However, rumour has it the U.S. government were shocked by the disproportionate and gargantuan nature of the work and rejected it. Tsereteli had no choice but to offer it to Russia instead.

Some say that this theory explains why Peter, who never liked Moscow and, as a result, built St. Petersburg, became immortalised in the Russian capital, since the artist has long befriended its ex mayor, Yury Luzhkov.

The monument sees yet another development in Tserteli's style and technique. The skeleton of the statue is made out of stainless steel, which has been filled with blocks of reinforced concrete. The outer layer details are made out of bronze, cast according to the proportions of Tsereteli's sketches.

The structure was then coated with wax in order to lessen the harmful effect that the atmosphere could have on the bronze. Some say that during the statue's construction, the telescope that Columbus was supposed to hold was replaced with a scroll in order to fit the occasion – Peter the Great founding the Russian navy.

Moscow residents have an ambiguous relationship with the monument – some consider it to be to pompous, out of place and disproportionate. Some also suggest that he has created a monopoly on monuments in Moscow, making it virtually impossible for young artists to get a name in it.

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Other works in Moscow

Tsereteli allegedly secured other important commissions with the help of Luzhkov. These included the reconstruction of the Cathedral of Christ the Saviour, the building of the Manege Square Ensemble and the design of a War Memorial Complex at Poklonnaya Gora. The latter is a sculptural ensemble, depicting the victims of Nazis, situated at the centre of the memorial complex.

The whole world for a display ground

He is also known as the creator of numerous monuments around the globe. The sculpture called To Destroy the Wall of Distrust, situated in central London, is four metres high. The monument Good Defeats Evil, in front of the UN building, is 16 meters high.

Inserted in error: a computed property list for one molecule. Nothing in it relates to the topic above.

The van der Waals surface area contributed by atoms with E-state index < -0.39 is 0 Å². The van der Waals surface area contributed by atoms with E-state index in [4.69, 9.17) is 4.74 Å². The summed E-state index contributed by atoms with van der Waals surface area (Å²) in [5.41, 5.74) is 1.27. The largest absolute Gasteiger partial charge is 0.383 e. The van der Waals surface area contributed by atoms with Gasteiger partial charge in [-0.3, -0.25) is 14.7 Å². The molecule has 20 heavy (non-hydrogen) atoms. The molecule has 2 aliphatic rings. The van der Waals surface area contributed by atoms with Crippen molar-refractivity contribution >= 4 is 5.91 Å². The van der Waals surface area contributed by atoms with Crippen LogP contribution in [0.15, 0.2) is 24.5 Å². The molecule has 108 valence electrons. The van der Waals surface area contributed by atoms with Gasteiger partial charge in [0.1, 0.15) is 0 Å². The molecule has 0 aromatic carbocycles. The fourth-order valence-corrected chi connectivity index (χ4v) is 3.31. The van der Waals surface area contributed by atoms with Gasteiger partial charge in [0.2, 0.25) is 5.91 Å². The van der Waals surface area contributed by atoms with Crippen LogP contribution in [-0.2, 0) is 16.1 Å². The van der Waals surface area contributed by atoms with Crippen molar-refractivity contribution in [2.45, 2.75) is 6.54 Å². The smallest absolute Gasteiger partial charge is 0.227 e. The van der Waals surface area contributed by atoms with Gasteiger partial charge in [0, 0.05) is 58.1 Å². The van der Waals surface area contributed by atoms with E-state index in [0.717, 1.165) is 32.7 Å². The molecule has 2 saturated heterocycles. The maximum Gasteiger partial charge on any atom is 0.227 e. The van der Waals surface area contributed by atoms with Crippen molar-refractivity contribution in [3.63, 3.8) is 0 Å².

Tsereteli also created a 10-storey high sculpture, Tear of Grief, to commemorate the victims of the September 11 attacks.

However, the Tear of Grief was not placed on Ground Zero, but was carefully tucked away (as much as it is possible with a sculpture of that size) in a remote location: The Peninsula at Bayonne Harbor in New York. His work can also be found in Paris, Tokyo and Seville, to name just a few.

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Plain Tsereteli

One of the most-cited references to Tsereteli comes from a short story by the Russian writer Boris Akunin. It depicts the monumentalist as an alien, who attempts to install a beacon on Earth, comprised out of his numerous enormous works.

The story gained massive popularity in Russia, reflecting the public's attitude towards Tsereteli's work. His name has become a common epithet. Muscovites can sometimes be overheard saying “That’s just plain Tsereteli”, meaning something is as useless as it is tasteless.

However, despite his compatriots' continually-apprehensive reception, he is the holder of many government orders and public positions, the most prestigious of which is his presidency of the Russian Academy of Arts.

He insists that it is too early to retire, believing he feels more creative potential every year. More than anything, Tsereteli values his artistic independence and the ability to fulfill his visions.

He has always been aiming to contribute to the development of Russian art. As a means to this end, he initiated the creation of the Moscow Museum of Modern Art in 1999. It quickly became one of the capital’s main cultural venues. His current project is to install a 100 meter monument of Jesus Christ on the Solovki archipelago in the White Sea.

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Zurab Tsereteli now lives in Moscow with his wife – Princess Andronikashvili – who comes from a noble Georgian family, and claims partial decent from the Byzantine emperor Andronikos I Komnenos. They have a daughter and three grandchildren.